Record number of US workers are calling in sick

The number of U.S. workers calling in sick reached record numbers this year and may stay that way until COVID-19 vaccines are widely distributed, according to Bloomberg. 

The number of people currently in the labor force who are out sick, known as absenteeism, has doubled in the pandemic. Almost 1.8 million workers were absent in November because of illness, nearly level with the record of 2 million from April, according to Labor Department data.

The latest Household Pulse Survey, a separate survey conducted by the Census Bureau, estimates that more than 11 million people weren't working because of COVID-19. The figures, based on responses in late November and early December, include those who did not report to work because they were worried about contracting or transmitting the virus and those caring for someone with COVID-19 symptoms.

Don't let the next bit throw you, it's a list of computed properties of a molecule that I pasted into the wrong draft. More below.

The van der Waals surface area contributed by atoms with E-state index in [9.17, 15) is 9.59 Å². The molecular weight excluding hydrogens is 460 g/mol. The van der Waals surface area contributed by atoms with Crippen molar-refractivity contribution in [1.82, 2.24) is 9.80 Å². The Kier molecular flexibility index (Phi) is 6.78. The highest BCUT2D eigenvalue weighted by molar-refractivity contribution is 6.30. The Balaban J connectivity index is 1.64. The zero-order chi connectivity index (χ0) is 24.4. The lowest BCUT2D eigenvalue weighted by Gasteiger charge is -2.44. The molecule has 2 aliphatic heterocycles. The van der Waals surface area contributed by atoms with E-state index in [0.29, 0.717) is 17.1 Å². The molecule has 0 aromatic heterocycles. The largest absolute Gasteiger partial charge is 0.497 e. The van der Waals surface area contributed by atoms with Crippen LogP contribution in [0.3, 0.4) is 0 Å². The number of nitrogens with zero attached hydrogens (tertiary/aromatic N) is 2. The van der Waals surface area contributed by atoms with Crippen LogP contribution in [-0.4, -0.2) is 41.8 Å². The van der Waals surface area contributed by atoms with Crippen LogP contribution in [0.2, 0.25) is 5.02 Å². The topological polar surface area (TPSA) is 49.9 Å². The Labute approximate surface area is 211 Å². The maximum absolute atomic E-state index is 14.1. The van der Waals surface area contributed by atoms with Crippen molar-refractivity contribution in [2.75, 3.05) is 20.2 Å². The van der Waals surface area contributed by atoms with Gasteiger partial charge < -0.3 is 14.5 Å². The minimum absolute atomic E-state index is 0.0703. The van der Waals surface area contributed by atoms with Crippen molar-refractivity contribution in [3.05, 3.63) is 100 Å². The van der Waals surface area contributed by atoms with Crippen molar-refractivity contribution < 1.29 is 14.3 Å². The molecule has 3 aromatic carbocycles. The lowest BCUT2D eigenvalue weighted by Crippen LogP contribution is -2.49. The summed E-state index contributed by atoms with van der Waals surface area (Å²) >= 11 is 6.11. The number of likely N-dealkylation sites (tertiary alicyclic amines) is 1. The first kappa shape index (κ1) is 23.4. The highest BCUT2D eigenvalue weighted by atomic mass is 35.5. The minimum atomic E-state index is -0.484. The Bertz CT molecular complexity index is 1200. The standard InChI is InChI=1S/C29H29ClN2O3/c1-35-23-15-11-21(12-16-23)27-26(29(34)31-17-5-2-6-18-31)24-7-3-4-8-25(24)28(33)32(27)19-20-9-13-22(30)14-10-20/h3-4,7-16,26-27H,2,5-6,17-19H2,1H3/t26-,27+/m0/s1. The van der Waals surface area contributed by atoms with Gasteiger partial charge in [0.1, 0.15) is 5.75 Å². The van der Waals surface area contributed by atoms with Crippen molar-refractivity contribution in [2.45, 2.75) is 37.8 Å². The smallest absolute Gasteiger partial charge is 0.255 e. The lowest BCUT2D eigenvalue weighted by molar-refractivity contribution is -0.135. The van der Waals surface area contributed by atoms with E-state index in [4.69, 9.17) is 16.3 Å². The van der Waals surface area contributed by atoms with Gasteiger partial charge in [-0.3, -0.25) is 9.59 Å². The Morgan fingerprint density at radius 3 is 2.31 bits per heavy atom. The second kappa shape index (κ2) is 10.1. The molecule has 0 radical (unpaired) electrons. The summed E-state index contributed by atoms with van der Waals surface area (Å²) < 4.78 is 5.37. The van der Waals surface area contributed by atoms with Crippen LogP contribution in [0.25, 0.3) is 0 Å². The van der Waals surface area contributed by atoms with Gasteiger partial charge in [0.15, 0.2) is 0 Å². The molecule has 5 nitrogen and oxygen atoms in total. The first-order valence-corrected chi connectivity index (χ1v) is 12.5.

Employee absenteeism is slowing the economic recovery in the U.S. and leading to supply chain disruptions. Manufacturing is especially affected by temporarily absent workers.

Some employees' decisions to call in sick were made easier in 2020 due in part to the Families First Coronavirus Response Act, which was signed into law by President Donald Trump in March. It allows two weeks of paid sick leave for certain employees and permits leave for those who must care for a child and are unable to work as a result. 

The latest stimulus bill includes an extension of the act through March 31, but makes paid leave voluntary for employers rather than mandatory as it was in the first iteration. The act excludes essential workers.

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